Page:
Johan Smits (born in 1946) recently told that he had asked his daughter and her partner, who never came to church, if they still considered themselves to be Christians.
They said that they considered themselves Christian because they tried to live in a conscientious way as their own Christian parents had and did. They also wanted to convey that way of life to their own children... They did not see how attending church ceremonies could be helpful in filling in their lives. The unreal atmosphere around these ceremonies stood in their way. They were interested in meetings where the meaning of life would be discussed or other life questions.
This story can be seen as a backing for those who regularly organise dialogues on questions of conscience. It also makes sense to provide a dialogue model as elaborated here.
If you want to participate in rebuilding the wording of Christian faith, get together for a dialogue with faithful people (former) catholic, protestant, humanist or like-minded.
In dialogues one is listening carefully to one-another. One is trying to get a feeling of what somebody else is telling, to discover how a particular story goes with one’s own experience and notions. Appreciative inquiry can become fruitful.
You ask your grown up daughter or sun for instance for a talk about the aim of life.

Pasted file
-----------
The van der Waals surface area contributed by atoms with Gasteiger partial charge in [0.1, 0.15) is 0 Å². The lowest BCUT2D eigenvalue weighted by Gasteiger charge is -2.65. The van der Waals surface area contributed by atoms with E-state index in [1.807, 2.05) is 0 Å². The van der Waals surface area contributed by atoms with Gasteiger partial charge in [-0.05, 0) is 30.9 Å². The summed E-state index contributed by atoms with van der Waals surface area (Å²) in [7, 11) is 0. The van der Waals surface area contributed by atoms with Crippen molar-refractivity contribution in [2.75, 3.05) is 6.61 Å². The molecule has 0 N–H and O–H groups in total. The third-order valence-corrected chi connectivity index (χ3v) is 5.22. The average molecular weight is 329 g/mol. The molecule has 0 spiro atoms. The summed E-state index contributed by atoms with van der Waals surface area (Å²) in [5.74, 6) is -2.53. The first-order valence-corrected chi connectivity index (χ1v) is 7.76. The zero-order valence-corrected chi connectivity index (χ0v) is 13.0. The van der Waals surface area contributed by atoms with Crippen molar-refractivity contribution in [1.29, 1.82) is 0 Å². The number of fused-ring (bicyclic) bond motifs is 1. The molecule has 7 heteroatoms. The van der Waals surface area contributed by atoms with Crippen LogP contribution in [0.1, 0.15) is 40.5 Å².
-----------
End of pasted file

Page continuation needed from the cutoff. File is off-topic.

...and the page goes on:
"I am involved with a project to get many voices for issues on the agenda of a folk synod. If you would be able to come with two of your acquaintances, I will com with two of mine.
Autonomy of conscience
Love and fidelity
Hope and view
1 Getting acquainted
2 Sharing of experiences
3 Common sense
At 1 Participants introduce themselves, not professionally but for instance by telling what they think of a picture or of a statement, a song or a poem.
At 2 Participants share personal
experience and feeling at the chosen issue.
At 3 Participants can freely give utterance to common sense which they discover in the given stories.
At 4 In turn each participant is invited to to explain in which action the common sense could be used.
The person who wants to participate in a dialogue is asked to observe the following rules of conduct for himself and the others.
- Tell an appropriate story or consideration from your own perspective without any educating conclusion.
- Give each other ten minutes to fully develop a story. Be silent
- Be really curious. Ask only open questions
- Appreciate the story of others, do not judge. Every perspective and everyone's contribution counts.
- Allow it to be quiet for a while to search for correct answers.
- One of the participants must accept the task of ensuring that each participant is given enough time and that the four steps are taken in time.
In business, a circle is often formed for a conversation that is less personal but offers the opportunity to
involve a large group of people in a problem in a short period of time.
The management launches a problem and a number of possible decisions. Each person present is given the opportunity to express a motivated preference in a few words.
The picture on the right was taken during such a circular deliberation. On the agenda were thoughts and stories about difficult conscience decisions.